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Home > Tuition Assistance News and Articles > Tuition assistance available for Marines looking for college education
Tuition assistance available for Marines looking for college education

Printer Friendly Page    Mar 3, 2006   (Updated Jul 24, 2013)  

3/3/2006 By Cpl. Bernadette Ainsworth. Marine Forces Pacific 

Starting college can seem like a daunting task, especially when you’re in the Marine Corps; that’s why the Joint Education Center offers a number of services to make starting classes easier for active duty Marines.

There are a few things Marines must do before registering for classes.

The first task is to attend the Joint Education Center’s College 101 brief, which happens every Tuesday at 10 a.m. in the Headquarters and Service Battalion conference room.

“This brief is required for students who have not taken any classes in the past,” said Loretta Cornett-Huff, JEC Program Manager.  “It gives interested students foundation, background and guidelines to earning a college level education while in the Marine Corps.”

At the brief, students will fill out paperwork to open a tuition assistance account, according to Cornett-Huff.

Once the tuition assistance account has been opened, Marines can then see a school counselor from the college of their choice to decide which class(es) to start with.

Camp Smith has representatives and offers classes on base from Chaminade University of Honolulu, Hawaii Pacific University, Wayland Baptist University and Embry-Riddle Aeronautical University.

“For students who have no college experience, we recommend taking general education classes first,” said Asoke Datta, Hawaii Pacific University Academic Advisor.  “These are your basic English, math, social sciences, history and natural sciences.”

Once the Marine has chosen a school and decided which class to take, they can then apply for tuition assistance through the JEC.

“Marines should never register for classes before they receive the document stating they are fully funded for the classes they want to take,” said Cornett-Huff.  “If they do register before they have approved funding for their classes, they will have to pay for it out of their own pocket, and we can’t back fund classes.”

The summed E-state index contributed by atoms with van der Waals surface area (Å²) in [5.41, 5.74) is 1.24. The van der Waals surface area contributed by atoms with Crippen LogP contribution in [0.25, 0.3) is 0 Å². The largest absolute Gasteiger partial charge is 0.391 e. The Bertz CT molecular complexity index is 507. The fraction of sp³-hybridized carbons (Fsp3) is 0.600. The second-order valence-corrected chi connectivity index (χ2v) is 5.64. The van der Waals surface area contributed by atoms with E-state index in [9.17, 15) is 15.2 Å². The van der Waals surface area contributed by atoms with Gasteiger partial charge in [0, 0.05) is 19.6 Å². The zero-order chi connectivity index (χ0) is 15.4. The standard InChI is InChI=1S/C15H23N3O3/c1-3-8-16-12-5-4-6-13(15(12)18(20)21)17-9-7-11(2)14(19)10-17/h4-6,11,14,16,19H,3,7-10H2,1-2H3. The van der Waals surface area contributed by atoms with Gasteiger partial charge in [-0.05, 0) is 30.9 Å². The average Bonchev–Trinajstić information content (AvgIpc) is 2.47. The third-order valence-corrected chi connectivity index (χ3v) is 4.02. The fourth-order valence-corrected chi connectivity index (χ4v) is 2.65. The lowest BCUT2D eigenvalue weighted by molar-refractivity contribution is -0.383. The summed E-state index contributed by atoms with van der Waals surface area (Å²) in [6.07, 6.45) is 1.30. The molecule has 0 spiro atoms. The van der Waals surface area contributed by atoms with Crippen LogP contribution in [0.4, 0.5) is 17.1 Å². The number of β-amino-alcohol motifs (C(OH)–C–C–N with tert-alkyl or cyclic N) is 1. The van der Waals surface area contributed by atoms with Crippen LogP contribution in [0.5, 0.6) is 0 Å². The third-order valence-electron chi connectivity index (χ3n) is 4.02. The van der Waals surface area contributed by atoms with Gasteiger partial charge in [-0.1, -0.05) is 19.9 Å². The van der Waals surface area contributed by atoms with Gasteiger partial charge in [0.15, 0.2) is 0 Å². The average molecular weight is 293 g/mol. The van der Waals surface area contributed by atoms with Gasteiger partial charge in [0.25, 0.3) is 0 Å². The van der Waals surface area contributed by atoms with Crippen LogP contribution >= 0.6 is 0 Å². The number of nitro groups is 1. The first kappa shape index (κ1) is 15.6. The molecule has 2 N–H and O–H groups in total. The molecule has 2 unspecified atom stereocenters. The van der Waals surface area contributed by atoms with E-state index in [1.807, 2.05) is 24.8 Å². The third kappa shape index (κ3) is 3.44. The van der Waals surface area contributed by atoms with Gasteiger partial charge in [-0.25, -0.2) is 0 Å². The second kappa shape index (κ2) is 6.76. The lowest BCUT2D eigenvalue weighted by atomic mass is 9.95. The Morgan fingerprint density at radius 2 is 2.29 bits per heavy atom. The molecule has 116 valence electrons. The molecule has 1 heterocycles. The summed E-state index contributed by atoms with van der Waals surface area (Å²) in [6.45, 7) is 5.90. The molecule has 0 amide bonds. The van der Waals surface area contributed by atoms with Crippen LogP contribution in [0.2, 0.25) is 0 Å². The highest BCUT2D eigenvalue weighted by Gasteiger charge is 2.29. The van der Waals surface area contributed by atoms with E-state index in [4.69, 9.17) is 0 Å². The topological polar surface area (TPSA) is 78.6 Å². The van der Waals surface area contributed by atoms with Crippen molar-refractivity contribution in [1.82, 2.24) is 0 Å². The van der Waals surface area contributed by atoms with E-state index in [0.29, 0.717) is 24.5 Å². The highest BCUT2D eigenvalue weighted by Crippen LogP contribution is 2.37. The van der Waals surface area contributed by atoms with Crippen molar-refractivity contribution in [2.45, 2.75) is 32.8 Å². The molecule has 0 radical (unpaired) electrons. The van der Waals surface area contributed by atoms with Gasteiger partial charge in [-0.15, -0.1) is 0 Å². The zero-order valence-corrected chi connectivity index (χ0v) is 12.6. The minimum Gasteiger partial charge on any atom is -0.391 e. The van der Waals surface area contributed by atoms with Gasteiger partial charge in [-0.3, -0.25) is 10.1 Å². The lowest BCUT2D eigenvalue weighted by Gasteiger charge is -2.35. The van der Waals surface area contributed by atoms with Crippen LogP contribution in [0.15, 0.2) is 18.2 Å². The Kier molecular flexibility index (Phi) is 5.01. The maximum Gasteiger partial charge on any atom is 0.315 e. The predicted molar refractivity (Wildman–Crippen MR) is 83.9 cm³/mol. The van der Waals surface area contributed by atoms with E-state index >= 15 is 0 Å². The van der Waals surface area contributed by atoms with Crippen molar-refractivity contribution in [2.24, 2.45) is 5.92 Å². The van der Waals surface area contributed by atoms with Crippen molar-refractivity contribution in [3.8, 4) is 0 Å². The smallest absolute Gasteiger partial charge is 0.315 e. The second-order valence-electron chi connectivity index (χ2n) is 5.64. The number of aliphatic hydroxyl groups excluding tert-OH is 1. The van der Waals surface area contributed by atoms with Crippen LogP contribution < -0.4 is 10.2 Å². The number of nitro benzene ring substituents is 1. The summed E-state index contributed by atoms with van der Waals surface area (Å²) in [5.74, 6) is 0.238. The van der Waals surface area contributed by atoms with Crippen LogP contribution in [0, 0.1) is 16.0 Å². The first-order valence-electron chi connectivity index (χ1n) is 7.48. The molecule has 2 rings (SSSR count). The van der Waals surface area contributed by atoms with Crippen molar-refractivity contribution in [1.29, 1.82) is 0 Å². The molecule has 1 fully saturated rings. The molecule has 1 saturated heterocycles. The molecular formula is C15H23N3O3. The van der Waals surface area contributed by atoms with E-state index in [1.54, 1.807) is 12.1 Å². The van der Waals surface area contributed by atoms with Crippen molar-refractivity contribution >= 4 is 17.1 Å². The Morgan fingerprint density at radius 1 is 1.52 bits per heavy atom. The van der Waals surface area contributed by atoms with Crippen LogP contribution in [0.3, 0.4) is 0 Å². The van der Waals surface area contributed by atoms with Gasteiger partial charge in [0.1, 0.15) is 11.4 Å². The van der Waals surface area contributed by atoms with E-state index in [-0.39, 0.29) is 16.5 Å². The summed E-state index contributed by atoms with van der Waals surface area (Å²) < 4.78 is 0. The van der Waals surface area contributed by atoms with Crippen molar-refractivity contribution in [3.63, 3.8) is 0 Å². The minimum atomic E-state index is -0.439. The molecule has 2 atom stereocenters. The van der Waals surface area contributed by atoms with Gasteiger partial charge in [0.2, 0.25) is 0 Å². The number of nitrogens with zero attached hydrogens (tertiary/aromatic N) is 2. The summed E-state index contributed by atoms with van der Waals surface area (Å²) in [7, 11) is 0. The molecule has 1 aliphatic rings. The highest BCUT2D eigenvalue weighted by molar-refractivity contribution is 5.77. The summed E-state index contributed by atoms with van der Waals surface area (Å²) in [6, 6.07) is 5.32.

When funding is approved and registration is completed, it’s up to the Marine to do the rest.

Although it may not seem likely, Marines can earn an associate’s or bachelor’s degree while on active duty.

“I’m graduating with an associate’s degree in business management in May, and I had no prior college before joining the Marine Corps,” said Cpl. Tanesia N. Conley, MARFORPAC G-1 administrative assistant, who has been taking college courses since checking into her first duty station three years ago. 

The JEC has endless possibilities, if Marines take advantage of them.

“Many individuals don’t take advantage of the free classes that are paid through TA,” said Cpl. Lisa A. Dean, Headquarters and Service Battalion Comptroller clerk who will be graduating in May with a bachelor’s degree in business marketing.  “I am a prior civilian college student and know how it feels to pay off student loans.”

“We’re fortunate that we can take full advantage of the benefits of achieving an associate’s and even a bachelor’s degree free of charge rather than having a $40,000 student loan,” said Dean.

Marines are also advised to start out slowly and add more classes as they become more comfortable as a student.

“I would recommend starting with one class for a few terms and then taking more,” said Conley.  “If you get in too far over your head and fail a class, you have to reimburse the government for the tuition they already paid.”

Printer Friendly Page    Mar 3, 2006   (Updated Jul 24, 2013)  

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